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IDENTIFICATION OF MICROCYSTIN TOXINS FROM A STRAIN OF MICROCYSTIS AERUGINOSA
DIEHNELT, C., S. M. PETERMAN, N. DUGAN, AND W. L. BUDDE. IDENTIFICATION OF MICROCYSTIN TOXINS FROM A STRAIN OF MICROCYSTIS AERUGINOSA. Presented at 53rd Annual Conference American Society for Mass Spectrometry, San Antonio, TX, June 07, 2005.
Microcystin toxins are cyclic heptapeptides produced by several genera and species of cyanobacteria that are responsible for the "green scum" frequently observed on eutrophic surface waters. These toxins, which are a million times more toxic than cyanide ion, have caused deaths of farm animals, humans, pets, and wildlife through exposures from drinking and recreational waters. Over 65 microcystin structural variants are known, and all of them contain some standard and some unusual bacterial amino acid residues. The toxins produced by a strain of Microcystis aeruginosa that had not been investigated previously were separated and identified by microbore liquid chromatography (LC)/mass spectrometry (MS), LC/MS/MS, LC/MS/MS/MS, and exact m/z measurements. This research could be considered an example of "environmental proteomics".
The purpose of this research project is to develop a strong qualitative and quantitative "gold standard" laboratory reference analytical method for the simultaneous selective and sensitive identification and measurement of those cyanobacteria toxins that are of the highest priority to EPA and state and local drinking water authorities. These toxins are on the drinking water candidate contaminant list (CCL), but the specific toxins that are the most likely to occur, and which are the potentially most hazardous, are not defined on the CCL. Six toxins were recommended for highest consideration by an EPA workshop in May, 2001. These are the alkaloids anatoxin-a and cylindospermopsin, and the four microcystins abbreviated RR, LR, YR , and LA (these characters are the standard single-character designations for four natural aminoacids). There are no published analytical methods that have been demonstrated to have the ability to detect and reliably measure the concentrations of these six compounds in a single drinking or source water sample. The purpose of this research is to not only develop and demonstrate this capability with real environmental samples, but also to do it in a single economical laboratory analytical method that requires about one hour from initial sample preparation to obtaining the results. It is expected that some other toxins will be found in the real environmental samples tested, and perhaps even new toxins may be discovered in this work. The techniques employed in this work, have the capability of tentatively identifying known and unknown toxins even when standards are not available.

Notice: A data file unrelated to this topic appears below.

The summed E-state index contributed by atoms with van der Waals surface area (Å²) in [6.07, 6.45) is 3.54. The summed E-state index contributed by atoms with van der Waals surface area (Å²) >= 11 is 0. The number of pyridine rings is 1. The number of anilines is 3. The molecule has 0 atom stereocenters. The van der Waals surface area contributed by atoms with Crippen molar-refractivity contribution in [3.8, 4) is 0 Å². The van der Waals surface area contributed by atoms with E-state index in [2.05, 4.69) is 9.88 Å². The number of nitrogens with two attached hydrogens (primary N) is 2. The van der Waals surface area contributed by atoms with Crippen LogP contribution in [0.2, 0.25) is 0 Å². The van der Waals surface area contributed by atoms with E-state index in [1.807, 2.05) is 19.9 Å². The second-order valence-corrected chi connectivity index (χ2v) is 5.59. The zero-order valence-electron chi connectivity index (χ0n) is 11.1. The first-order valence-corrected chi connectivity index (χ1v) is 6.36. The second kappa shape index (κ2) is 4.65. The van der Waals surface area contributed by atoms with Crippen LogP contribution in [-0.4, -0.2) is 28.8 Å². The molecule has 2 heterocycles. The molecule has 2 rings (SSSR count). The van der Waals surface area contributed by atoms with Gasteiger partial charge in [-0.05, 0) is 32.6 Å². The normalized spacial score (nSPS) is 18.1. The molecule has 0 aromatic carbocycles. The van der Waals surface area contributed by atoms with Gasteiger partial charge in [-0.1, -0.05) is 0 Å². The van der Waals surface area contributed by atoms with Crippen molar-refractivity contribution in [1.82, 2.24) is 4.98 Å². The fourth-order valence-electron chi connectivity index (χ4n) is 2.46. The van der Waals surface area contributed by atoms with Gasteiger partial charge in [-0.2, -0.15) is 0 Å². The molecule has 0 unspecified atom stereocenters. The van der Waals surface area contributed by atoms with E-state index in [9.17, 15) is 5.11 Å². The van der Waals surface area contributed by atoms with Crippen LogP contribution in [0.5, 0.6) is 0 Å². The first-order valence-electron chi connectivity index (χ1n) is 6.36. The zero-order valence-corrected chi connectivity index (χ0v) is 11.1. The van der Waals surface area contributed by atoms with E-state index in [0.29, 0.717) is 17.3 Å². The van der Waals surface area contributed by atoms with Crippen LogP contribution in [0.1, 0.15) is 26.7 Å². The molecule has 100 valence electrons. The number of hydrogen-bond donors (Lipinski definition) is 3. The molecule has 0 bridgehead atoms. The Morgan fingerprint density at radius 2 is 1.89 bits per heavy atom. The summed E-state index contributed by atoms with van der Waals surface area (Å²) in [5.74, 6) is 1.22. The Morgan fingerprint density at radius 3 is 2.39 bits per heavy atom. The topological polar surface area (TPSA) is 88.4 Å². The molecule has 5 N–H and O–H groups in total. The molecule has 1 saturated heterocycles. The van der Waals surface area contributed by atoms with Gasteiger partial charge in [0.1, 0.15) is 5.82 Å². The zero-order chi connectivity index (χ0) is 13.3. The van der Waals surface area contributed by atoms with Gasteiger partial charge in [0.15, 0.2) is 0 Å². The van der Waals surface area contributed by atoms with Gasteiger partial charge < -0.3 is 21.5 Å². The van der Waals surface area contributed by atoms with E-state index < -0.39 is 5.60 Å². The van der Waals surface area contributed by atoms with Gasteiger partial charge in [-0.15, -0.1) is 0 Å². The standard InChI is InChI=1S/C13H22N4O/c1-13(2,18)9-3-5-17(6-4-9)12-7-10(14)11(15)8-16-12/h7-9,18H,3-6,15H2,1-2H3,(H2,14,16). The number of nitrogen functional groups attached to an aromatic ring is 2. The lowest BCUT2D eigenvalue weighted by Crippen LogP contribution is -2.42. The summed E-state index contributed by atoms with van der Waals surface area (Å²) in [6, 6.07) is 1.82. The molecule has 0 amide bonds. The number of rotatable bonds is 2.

Record Details:Record Type: DOCUMENT (PRESENTATION/ABSTRACT)
Organization:U.S. ENVIRONMENTAL PROTECTION AGENCY
OFFICE OF RESEARCH AND DEVELOPMENT
NATIONAL EXPOSURE RESEARCH LAB
MICROBIOLOGICAL AND CHEMICAL EXPOSURE ASSESSMENT DIVISION